Don't know how much it is, but you can buy a Compost Tumbler, basically a steel drum with a nice big opening that sits on some sort of rack by calling 800-880-2345. It doesn't look electric. Hours are 8 to 5 EST on that 800 number.
Offered by John.
I came up with and idea for making an easy composter; take a garbage can with a tight fitting lid, put your composting material in it, put the lid on and lay it on it's side, give it a roll every couple of days in a couple of weeks you have compost. Keep it moist, like a damp sponge, and warm. You don't want it to get too hot or it will kill the microorganisms that break down your organic matter. It help to turn the material to keep oxygen in the material for the microorganisms. My large compost pile that I keep behind the house I just pile it up and let it go, but it takes longer for it to break down, months instead of weeks, but it will get there. I guess that's one reason I started playing with smaller composters to speed up the process. I don't usually add worms to my compost because they usually find their way there; but adding them should help. I guess you could put a hand full in when you put in you organic material.
Offered by Mike G.
Here is a North Dakota site that might help some folks who would like to know more about composting and healthier gardens and soil. Only 31% of landfill material is composed of plastic containers, the rest is metal, glass, and paper and organic things like eggshells, banana peels, and coffee grounds. If your compost pile smells like ammonia add more brown things like shredded leaves, wood chips, sawdust, or shredded newspaper and aerate. If your compost pile smells like rotten eggs add dry coarse materials such as leaves, cornstalks, or straw to soak up excess moisture. Protect the pile from rain. The recipe for compost is rock pieces, dead things (plants/animals), water, air, and living things (worms/bugs/things you can't see). Mix the rock pieces with other things on the list, leave the mix outside for 1,000 years or compost!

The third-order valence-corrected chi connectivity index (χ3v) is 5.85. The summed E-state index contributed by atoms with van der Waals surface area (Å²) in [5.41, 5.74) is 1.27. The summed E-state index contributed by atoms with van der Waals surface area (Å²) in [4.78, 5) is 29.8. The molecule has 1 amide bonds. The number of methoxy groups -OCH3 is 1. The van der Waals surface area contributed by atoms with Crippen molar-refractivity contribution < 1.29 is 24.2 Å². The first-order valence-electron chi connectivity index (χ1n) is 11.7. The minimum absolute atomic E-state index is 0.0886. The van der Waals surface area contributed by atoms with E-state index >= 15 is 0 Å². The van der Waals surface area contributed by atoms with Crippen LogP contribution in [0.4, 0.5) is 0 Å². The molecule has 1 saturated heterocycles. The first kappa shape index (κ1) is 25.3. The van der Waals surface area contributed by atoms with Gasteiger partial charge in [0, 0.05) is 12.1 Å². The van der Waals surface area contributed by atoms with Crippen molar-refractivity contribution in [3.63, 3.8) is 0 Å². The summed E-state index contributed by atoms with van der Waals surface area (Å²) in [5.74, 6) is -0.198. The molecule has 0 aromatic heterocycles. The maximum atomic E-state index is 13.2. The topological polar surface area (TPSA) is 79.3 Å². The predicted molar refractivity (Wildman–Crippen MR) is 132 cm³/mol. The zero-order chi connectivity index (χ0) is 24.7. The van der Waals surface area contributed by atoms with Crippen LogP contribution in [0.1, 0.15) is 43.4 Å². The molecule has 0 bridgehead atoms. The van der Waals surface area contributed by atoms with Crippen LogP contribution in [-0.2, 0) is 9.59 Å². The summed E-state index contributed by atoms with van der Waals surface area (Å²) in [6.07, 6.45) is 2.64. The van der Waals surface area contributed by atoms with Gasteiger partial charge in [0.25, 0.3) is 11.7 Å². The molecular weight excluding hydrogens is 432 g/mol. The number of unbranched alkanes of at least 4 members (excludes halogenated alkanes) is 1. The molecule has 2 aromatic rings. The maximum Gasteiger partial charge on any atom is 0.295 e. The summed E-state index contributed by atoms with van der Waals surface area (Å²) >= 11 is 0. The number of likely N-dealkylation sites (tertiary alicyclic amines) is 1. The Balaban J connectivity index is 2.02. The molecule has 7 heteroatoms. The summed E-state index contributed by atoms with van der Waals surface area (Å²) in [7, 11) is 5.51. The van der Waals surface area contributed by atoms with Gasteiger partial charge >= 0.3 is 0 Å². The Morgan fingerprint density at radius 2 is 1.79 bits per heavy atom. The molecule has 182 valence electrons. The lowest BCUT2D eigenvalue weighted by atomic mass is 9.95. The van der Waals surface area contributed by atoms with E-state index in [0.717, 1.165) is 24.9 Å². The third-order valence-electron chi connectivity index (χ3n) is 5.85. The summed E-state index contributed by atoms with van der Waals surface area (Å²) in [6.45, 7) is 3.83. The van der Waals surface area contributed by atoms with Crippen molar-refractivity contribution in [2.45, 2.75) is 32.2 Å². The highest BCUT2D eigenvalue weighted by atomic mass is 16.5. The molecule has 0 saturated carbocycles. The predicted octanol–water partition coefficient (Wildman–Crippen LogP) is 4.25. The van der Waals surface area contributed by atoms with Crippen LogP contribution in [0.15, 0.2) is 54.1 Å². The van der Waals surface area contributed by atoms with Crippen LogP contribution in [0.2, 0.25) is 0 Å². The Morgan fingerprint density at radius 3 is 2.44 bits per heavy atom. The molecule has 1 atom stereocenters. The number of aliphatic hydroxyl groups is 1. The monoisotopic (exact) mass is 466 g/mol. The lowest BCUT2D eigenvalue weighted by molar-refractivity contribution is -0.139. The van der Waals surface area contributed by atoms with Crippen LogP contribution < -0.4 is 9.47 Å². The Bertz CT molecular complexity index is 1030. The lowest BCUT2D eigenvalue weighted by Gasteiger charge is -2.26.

Offered by Kristy.
The decay business can be used for our benefit. Right now, the best source I know of are the books on organic gardening and composting. Absolutely anything (say for example dead bodies which we will probably be finding without any effort) can be composted, which uses the bacteria already contained within the organism to generate heat and speed along the decay rate. You can collect old newspapers and use them between layers of material to be composted and they, too, will compost nicely. Instead of putrefaction, the end result is basically a flaky brown garden soil additive which aerates (encouraging root growth), has every kind of nutrient, and recycles everything you have left over (like egg shells, last year's dead corn plants, etc.) for minimal waste.
Offered by Jenny.
Well, not everything can be composted. Putting animal material of any kind into the compost heap is not a good idea. Besides the obvious problem of rodents and other vermin invading the heap, you have the danger of microbial infestation. Any diseases or parasitic infestations present will stay present in your food supply. Your waste products of non plant origin need to be purified before use as a fertilizer (especially those end result waste products like urine.).
Also, not all plant material should be composted. Woody plant material (high in cellulose) requires a huge amount of nitrogen to break down. This means there would be a need to put a nitrogen source on the heap (like purified urine) to get the corn stalks to break down into the brown flaky material Jenny describes. Of course some woody material is good (I use a small portion of shredded newspaper in my compost to help retain moisture), but you would do better if you let that stuff dry out and burned it for heat. Then the ashes could be scattered over your soil directly - no composting needed. Also, if you plan to maintain some domestic animals for any reason (food, leather, pets, etc.) and they can eat plant material (like cattle) then you could feed them the straw from your wheat. Alas, if you're growing mushrooms, you might want to incorporate the tough woody waste into your growing box anyway (but not your compost pile unless you want mushrooms in your garden, too).
Offered by Roger.